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Robusta Production Concerns


Despite strong Arabica crops in Brazil and Colombia, March coffee traded to new eight-month highs last week on concerns over Brazil’s robusta production. A major Brazilian co-op is estimating their 2024/25 robusta crop could see losses of 15% to 25% due to drier than normal weather and above-average temperatures in the main producing state of Espirito Santo. Soil moisture is currently at its lowest level in seven years. Robusta crops in Vietnam and Indonesia are down this year, and El Nino threatens to bring drier than normal conditions to those nations this winter. ICE exchange coffee stocks were unchanged on Friday, but coffee waiting to be graded increased by more than 4,000 bags and finished the week with 30,890 pending review. The likelihood that ICE stocks will continue to increase into year-end weighed on prices late last week. A pullback in the Brazilian currency also pressured coffee on Friday on ideas it will encourage Brazilian farmers to market their remaining supplies, but sources told Reuters that Brazilian farmers are holding back in anticipation of higher prices off concerns about robusta output.

coffee in wood spoon


The cocoa market saw some negative technical action last week, but it has also received some bullish supply news overnight. Ivory Coast cocoa arrivals for the week ending December 12 totaled 62,000 tonnes, down from 106,000 for the same week last year. Total arrivals since the marketing year began on October 1 have reached 674,000 tonnes, down 36.4% from the same period last year. Arrivals keep falling further and further behind. A Reuters story overnight quoted unnamed sources in Ivory Coast that their nation’s cocoa production for 2023/24 is expected to come in at 1.75 million tonnes, down from a previous forecast of 1.8 million and down from 2.3 million in 2022/23. They blame the spread of swollen shoot disease, which is a viral disease, endemic to west Africa, that kills cocoa trees within a few years. With prices at 46-year highs, traders are wary of a potential top. They are concerned about the effects high prices will have on demand, but the swollen shoot issue presents a long-term threat to global cocoa supply.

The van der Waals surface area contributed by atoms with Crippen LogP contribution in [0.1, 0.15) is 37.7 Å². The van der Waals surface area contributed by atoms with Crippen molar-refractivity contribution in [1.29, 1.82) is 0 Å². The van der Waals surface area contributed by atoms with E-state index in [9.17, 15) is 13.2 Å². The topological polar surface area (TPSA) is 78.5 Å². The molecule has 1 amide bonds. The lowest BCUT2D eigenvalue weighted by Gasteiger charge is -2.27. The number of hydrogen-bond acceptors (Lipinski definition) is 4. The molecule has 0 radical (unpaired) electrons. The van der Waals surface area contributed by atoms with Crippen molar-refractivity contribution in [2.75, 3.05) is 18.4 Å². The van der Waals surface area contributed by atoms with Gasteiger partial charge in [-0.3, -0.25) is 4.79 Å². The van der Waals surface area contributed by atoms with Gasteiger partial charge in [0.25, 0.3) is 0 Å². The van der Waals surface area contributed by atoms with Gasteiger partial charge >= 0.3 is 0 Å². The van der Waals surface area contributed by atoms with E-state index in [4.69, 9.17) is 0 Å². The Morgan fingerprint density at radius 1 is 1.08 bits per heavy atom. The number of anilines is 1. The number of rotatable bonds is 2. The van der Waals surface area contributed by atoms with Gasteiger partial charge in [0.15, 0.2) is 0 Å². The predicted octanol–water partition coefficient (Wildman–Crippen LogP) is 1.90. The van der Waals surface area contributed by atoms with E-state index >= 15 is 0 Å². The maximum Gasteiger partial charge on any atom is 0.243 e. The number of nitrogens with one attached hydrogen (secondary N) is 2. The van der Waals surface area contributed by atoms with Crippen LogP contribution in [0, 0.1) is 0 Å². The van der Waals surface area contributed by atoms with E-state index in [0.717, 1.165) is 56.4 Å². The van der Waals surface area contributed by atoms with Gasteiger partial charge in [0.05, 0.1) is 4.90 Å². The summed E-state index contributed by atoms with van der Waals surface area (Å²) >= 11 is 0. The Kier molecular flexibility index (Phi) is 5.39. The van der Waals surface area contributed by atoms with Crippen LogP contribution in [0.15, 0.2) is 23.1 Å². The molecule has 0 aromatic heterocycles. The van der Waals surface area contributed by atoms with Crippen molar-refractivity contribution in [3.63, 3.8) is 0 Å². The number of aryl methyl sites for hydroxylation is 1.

An improvement in the weather for Brazil, projections for ample global cotton supply in 2023/24, and a slow US export pace undermine support for the cotton market. Returning rain to Brazilian crop areas in the coming 6-10 days should be good for planting, germination, and emergence in Bahia and possibly some areas in center west. The USDA is projecting Brazil’s 2023/24 cotton exports at 11.50 million bales versus 6.66 million in 2022/23 and 7.73 million in 2021/22. Recent rainfall in Texas may have slowed the tail end of the harvest, but it likely helped recharge soils after the droughts of the past years, which would be beneficial for the 2024/25 crop. The Delta is expected to see decent rainfall this week, which could help improve soil moisture there as well. El Nino tends to bring cool and wet conditions to the southern US during the winter months. Higher crude oil prices overnight are supportive to the cotton market because it increases the cost of producing man-made fibers. However, the bounce last week in the dollar is negative for US export prospects.


The sugar market has received bullish supply news that could help the market find its footing. The Indian government has decided to allow sugar mills to divert some cane juice to ethanol production after banning it earlier this month. The threat of production problems in Thailand due to El Nino is a supportive element, while record production from Brazil’s Center-South region continues to be a source of pressure.


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